Failure is never fun, but it doesn’t have to be a source of shame. If you fail at something, it doesn’t make you a failure; it’s an event, not an identity. And we all fail, so why not give yourself permission to be human?
In Everything Is Figureoutable, Marie Forleo offers a lovely way of redefining failure:
F.A.I.L. = “Faithful Attempt In Learning”1
So when we fail, we can understand that it just means we were attempting to grow. Growth is often a struggle, and that struggle often involves failure, but it’s worth it. Remember, struggle makes you stronger.
As I’ve said before, mistakes and failures are learning opportunities – they’re actually good. That doesn’t mean they feel good, but if we understand their value, then we can feel a little better about them. Learning requires risk, and sometimes learning hurts (and not just when you fall off your bike).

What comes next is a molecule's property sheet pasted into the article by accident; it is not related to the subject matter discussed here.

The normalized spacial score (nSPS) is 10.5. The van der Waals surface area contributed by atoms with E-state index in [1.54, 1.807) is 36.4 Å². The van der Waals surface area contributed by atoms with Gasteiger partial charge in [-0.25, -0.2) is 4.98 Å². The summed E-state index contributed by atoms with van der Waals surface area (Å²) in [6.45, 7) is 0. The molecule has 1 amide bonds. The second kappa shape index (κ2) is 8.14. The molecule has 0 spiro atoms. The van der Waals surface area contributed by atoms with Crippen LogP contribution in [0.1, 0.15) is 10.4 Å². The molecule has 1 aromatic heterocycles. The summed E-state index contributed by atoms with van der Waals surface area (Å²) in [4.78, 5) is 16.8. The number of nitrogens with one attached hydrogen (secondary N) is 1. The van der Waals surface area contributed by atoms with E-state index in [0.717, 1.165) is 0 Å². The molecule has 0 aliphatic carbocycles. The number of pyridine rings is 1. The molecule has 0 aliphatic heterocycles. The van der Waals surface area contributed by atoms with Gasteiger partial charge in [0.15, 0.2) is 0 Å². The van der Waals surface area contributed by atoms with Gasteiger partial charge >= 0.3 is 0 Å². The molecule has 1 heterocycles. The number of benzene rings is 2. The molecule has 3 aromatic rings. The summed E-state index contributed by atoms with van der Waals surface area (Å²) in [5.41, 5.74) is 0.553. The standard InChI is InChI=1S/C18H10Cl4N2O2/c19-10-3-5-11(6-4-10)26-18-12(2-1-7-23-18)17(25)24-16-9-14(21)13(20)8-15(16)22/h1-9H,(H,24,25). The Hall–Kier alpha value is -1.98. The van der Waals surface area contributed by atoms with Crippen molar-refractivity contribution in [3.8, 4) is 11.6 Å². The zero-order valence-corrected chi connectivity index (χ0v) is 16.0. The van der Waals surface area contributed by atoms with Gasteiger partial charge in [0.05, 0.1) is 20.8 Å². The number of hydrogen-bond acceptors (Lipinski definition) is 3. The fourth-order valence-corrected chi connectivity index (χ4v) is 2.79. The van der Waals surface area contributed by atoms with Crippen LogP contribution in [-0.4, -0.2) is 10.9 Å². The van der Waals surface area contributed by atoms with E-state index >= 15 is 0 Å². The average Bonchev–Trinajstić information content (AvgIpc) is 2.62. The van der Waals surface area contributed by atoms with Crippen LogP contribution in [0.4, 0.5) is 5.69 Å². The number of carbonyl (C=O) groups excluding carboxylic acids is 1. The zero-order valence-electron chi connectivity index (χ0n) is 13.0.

So move forward with both humility and confidence: the humility to know you’ll sometimes fail and the confidence to know that you’ll eventually figure it out.
Don’t avoid failure and don’t fear it. When you inevitably do fail, don’t be ashamed. Instead, heed the wisdom of Samuel Beckett:
“Ever tried. Ever failed. No matter. Try again. Fail again. Fail better.”2
1 Forleo, Marie. Everything Is Figureoutable. Porfolio, 2019.
2 Schlottman, Andrea. Samuel Beckett: Fail Better and “Worstward Ho!”
Chris Loper has been an academic coach for Northwest Educational Services since 2014. Along with Greg Smith, Chris is the cocreator of Parenting for Academic Success (and Parental Sanity) – a five-part course offered every summer.
Chris also offers habit coaching, helping busy adults with habit formation and productivity.
In 2021, he published a humorous memoir titled Wood Floats and Other Brilliant Observations, a book that blends crazy stories with practical life lessons, available on Amazon and through most local bookstores.
He lives in Issaquah, WA, where he is the owner of South Cove Tutoring.